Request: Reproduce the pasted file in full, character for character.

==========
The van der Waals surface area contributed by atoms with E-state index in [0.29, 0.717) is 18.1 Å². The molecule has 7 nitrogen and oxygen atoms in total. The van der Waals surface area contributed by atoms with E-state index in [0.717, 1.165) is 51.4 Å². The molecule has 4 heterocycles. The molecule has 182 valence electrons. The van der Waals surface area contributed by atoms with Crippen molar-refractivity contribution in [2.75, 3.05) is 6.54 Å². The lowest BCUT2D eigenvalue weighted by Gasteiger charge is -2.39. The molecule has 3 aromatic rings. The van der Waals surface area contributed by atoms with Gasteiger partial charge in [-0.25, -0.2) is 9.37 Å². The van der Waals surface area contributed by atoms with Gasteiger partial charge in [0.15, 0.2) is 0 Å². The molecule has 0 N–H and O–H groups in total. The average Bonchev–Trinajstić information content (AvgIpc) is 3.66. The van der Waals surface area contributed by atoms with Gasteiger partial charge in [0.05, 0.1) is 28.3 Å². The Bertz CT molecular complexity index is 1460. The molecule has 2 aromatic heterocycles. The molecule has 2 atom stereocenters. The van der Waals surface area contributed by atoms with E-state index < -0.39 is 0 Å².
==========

The van der Waals surface area contributed by atoms with E-state index in [0.29, 0.717) is 18.1 Å². The molecule has 7 nitrogen and oxygen atoms in total. The van der Waals surface area contributed by atoms with E-state index in [0.717, 1.165) is 51.4 Å². The molecule has 4 heterocycles. The molecule has 182 valence electrons. The van der Waals surface area contributed by atoms with Crippen molar-refractivity contribution in [2.75, 3.05) is 6.54 Å². The lowest BCUT2D eigenvalue weighted by Gasteiger charge is -2.39. The molecule has 3 aromatic rings. The van der Waals surface area contributed by atoms with Gasteiger partial charge in [-0.25, -0.2) is 9.37 Å². The van der Waals surface area contributed by atoms with Gasteiger partial charge in [0.15, 0.2) is 0 Å². The molecule has 0 N–H and O–H groups in total. The average Bonchev–Trinajstić information content (AvgIpc) is 3.66. The van der Waals surface area contributed by atoms with Gasteiger partial charge in [0.05, 0.1) is 28.3 Å². The Bertz CT molecular complexity index is 1460. The molecule has 2 aromatic heterocycles. The molecule has 2 atom stereocenters. The van der Waals surface area contributed by atoms with E-state index < -0.39 is 0 Å².